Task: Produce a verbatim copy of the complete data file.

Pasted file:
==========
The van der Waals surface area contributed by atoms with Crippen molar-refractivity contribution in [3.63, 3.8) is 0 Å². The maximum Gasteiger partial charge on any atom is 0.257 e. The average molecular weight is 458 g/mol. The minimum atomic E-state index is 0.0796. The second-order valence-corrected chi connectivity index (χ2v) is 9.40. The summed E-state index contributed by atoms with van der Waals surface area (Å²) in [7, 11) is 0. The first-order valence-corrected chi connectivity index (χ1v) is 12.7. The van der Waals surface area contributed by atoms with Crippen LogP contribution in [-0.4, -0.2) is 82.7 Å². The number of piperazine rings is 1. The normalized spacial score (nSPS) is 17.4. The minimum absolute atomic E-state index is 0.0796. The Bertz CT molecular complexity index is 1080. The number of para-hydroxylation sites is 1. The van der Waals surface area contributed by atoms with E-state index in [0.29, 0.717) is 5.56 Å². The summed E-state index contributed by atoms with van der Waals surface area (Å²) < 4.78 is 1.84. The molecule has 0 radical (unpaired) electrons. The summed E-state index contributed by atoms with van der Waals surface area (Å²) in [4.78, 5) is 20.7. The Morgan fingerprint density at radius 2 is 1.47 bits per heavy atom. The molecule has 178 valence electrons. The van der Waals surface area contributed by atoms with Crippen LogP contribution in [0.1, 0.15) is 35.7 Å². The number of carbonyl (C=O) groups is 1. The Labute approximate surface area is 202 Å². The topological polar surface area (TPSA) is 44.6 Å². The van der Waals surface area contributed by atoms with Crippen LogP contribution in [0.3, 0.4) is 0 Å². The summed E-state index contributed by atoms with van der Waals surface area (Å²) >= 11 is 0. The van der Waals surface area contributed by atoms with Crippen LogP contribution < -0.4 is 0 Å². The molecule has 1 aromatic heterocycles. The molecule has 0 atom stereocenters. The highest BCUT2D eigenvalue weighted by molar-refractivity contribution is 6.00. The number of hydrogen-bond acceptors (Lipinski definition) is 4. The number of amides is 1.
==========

The van der Waals surface area contributed by atoms with Crippen molar-refractivity contribution in [3.63, 3.8) is 0 Å². The maximum Gasteiger partial charge on any atom is 0.257 e. The average molecular weight is 458 g/mol. The minimum atomic E-state index is 0.0796. The second-order valence-corrected chi connectivity index (χ2v) is 9.40. The summed E-state index contributed by atoms with van der Waals surface area (Å²) in [7, 11) is 0. The first-order valence-corrected chi connectivity index (χ1v) is 12.7. The van der Waals surface area contributed by atoms with Crippen LogP contribution in [-0.4, -0.2) is 82.7 Å². The number of piperazine rings is 1. The normalized spacial score (nSPS) is 17.4. The minimum absolute atomic E-state index is 0.0796. The Bertz CT molecular complexity index is 1080. The number of para-hydroxylation sites is 1. The van der Waals surface area contributed by atoms with E-state index in [0.29, 0.717) is 5.56 Å². The summed E-state index contributed by atoms with van der Waals surface area (Å²) < 4.78 is 1.84. The molecule has 0 radical (unpaired) electrons. The summed E-state index contributed by atoms with van der Waals surface area (Å²) in [4.78, 5) is 20.7. The Morgan fingerprint density at radius 2 is 1.47 bits per heavy atom. The molecule has 178 valence electrons. The van der Waals surface area contributed by atoms with Crippen LogP contribution in [0.1, 0.15) is 35.7 Å². The number of carbonyl (C=O) groups is 1. The Labute approximate surface area is 202 Å². The topological polar surface area (TPSA) is 44.6 Å². The van der Waals surface area contributed by atoms with Crippen LogP contribution in [0.3, 0.4) is 0 Å². The summed E-state index contributed by atoms with van der Waals surface area (Å²) >= 11 is 0. The van der Waals surface area contributed by atoms with Crippen LogP contribution < -0.4 is 0 Å². The molecule has 1 aromatic heterocycles. The molecule has 0 atom stereocenters. The highest BCUT2D eigenvalue weighted by molar-refractivity contribution is 6.00. The number of hydrogen-bond acceptors (Lipinski definition) is 4. The number of amides is 1.